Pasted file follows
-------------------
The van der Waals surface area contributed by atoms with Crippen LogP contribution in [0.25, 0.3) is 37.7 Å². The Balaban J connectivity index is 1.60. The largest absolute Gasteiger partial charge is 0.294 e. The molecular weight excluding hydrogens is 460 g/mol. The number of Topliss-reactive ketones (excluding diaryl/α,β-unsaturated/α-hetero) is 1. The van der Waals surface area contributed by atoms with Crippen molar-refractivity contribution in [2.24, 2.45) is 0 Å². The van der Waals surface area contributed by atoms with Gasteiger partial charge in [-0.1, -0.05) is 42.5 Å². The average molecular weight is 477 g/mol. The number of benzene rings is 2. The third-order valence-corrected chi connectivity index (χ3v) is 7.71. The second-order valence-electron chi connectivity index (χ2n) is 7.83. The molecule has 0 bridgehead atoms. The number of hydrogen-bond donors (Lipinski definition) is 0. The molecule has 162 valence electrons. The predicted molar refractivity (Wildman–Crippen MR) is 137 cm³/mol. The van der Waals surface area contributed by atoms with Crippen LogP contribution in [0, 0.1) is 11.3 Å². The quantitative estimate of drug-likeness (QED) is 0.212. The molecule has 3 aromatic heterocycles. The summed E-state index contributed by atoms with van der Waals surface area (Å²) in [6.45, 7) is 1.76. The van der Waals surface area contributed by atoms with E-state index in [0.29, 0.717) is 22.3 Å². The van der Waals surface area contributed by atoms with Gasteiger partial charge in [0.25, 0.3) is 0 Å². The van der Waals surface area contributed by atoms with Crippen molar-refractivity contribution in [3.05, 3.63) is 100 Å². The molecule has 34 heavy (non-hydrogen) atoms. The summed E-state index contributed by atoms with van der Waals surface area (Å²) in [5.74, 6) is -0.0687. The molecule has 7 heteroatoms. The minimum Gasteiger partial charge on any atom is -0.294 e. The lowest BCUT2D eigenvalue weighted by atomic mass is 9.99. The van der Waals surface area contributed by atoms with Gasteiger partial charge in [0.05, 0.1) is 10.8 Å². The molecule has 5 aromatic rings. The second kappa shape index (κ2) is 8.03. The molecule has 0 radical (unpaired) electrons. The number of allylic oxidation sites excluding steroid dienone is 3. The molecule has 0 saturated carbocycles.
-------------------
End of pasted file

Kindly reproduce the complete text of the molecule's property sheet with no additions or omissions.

The van der Waals surface area contributed by atoms with Crippen LogP contribution in [0.25, 0.3) is 37.7 Å². The Balaban J connectivity index is 1.60. The largest absolute Gasteiger partial charge is 0.294 e. The molecular weight excluding hydrogens is 460 g/mol. The number of Topliss-reactive ketones (excluding diaryl/α,β-unsaturated/α-hetero) is 1. The van der Waals surface area contributed by atoms with Crippen molar-refractivity contribution in [2.24, 2.45) is 0 Å². The van der Waals surface area contributed by atoms with Gasteiger partial charge in [-0.1, -0.05) is 42.5 Å². The average molecular weight is 477 g/mol. The number of benzene rings is 2. The third-order valence-corrected chi connectivity index (χ3v) is 7.71. The second-order valence-electron chi connectivity index (χ2n) is 7.83. The molecule has 0 bridgehead atoms. The number of hydrogen-bond donors (Lipinski definition) is 0. The molecule has 162 valence electrons. The predicted molar refractivity (Wildman–Crippen MR) is 137 cm³/mol. The van der Waals surface area contributed by atoms with Crippen LogP contribution in [0, 0.1) is 11.3 Å². The quantitative estimate of drug-likeness (QED) is 0.212. The molecule has 3 aromatic heterocycles. The summed E-state index contributed by atoms with van der Waals surface area (Å²) in [6.45, 7) is 1.76. The van der Waals surface area contributed by atoms with E-state index in [0.29, 0.717) is 22.3 Å². The van der Waals surface area contributed by atoms with Gasteiger partial charge in [0.25, 0.3) is 0 Å². The van der Waals surface area contributed by atoms with Crippen molar-refractivity contribution in [3.05, 3.63) is 100 Å². The molecule has 34 heavy (non-hydrogen) atoms. The summed E-state index contributed by atoms with van der Waals surface area (Å²) in [5.74, 6) is -0.0687. The molecule has 7 heteroatoms. The minimum Gasteiger partial charge on any atom is -0.294 e. The lowest BCUT2D eigenvalue weighted by atomic mass is 9.99. The van der Waals surface area contributed by atoms with Gasteiger partial charge in [0.05, 0.1) is 10.8 Å². The molecule has 5 aromatic rings. The second kappa shape index (κ2) is 8.03. The molecule has 0 radical (unpaired) electrons. The number of allylic oxidation sites excluding steroid dienone is 3. The molecule has 0 saturated carbocycles.